The act of March 14, 1883 [Stats. p. 299], establishing a uniform system of county and township government was declared to be a general law and constitutional in Longan v.

Solano County, 65 Cal. 122. The act of March 18, 1885 [Stats. pp. 166-195], amending the former act, without reclassifying counties of the thirty-fifth class, and purporting to affect only three of the forty-eight classes into which the counties of the state have been classified (reducing salaries in said three classes), is exceptional, eccentric, and causative of discrimination between officers upon whom it operates, and is unconstitutional. [Citing Omnibus R. R. Co. v. Baldwin, 57 Cal. 165; French v. Teschemaker, 24 Cal. 544; Christy v. Board of Supervisors, 39 Cal. 3], Miller v. Kister, 68 Cal. 142.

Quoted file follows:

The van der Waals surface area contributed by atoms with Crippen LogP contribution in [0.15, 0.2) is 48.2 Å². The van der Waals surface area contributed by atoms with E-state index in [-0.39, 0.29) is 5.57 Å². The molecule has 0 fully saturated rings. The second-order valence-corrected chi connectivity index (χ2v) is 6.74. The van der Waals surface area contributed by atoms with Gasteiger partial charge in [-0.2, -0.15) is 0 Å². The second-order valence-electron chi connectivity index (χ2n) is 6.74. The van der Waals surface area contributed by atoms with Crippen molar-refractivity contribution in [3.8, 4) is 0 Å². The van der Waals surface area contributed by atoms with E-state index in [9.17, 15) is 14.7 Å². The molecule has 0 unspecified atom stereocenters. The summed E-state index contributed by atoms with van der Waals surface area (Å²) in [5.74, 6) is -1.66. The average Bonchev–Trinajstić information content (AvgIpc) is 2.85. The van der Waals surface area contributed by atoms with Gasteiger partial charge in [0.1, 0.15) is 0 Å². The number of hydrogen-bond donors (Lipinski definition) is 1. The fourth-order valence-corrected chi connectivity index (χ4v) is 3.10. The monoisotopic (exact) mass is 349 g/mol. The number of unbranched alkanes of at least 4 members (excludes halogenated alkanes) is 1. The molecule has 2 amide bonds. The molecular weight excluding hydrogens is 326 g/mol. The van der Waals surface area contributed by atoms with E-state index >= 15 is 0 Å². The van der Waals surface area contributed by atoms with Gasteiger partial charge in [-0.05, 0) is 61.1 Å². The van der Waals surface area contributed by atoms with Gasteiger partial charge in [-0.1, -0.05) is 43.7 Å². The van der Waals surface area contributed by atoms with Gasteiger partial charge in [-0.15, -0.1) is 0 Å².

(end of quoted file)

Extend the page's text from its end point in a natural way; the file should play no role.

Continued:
An ordinance of the supervisors of the city and county of San Francisco requiring persons conducting laundries or wash houses within certain limits to procure a certificate from the health officer showing that proper drainage was provided, and a certificate from the fire wardens that the heating appliances were in a safe condition, and prohibiting washing or ironing from ten o'clock P. M. to six o'clock a. M. and on Sunday. Held constitutional. Ex parte Moynier, 65 Cal. 33. And as to Modesta Laundry ordinance, In re Hang Kie, 69 Id. 149.

The Sunday Law contained in section 300 of Penal Code, as adopted in 1872, was a general law, and uniform in its operation, and was not repealed by this constitution. Ex parte Burke, 59 Cal. 6. As to what is a general law, affirmed in Ex parte Koser, 60 Id. 178.

The act of March 29, 1870 [Stats. p. 481], limiting the distance which one street railway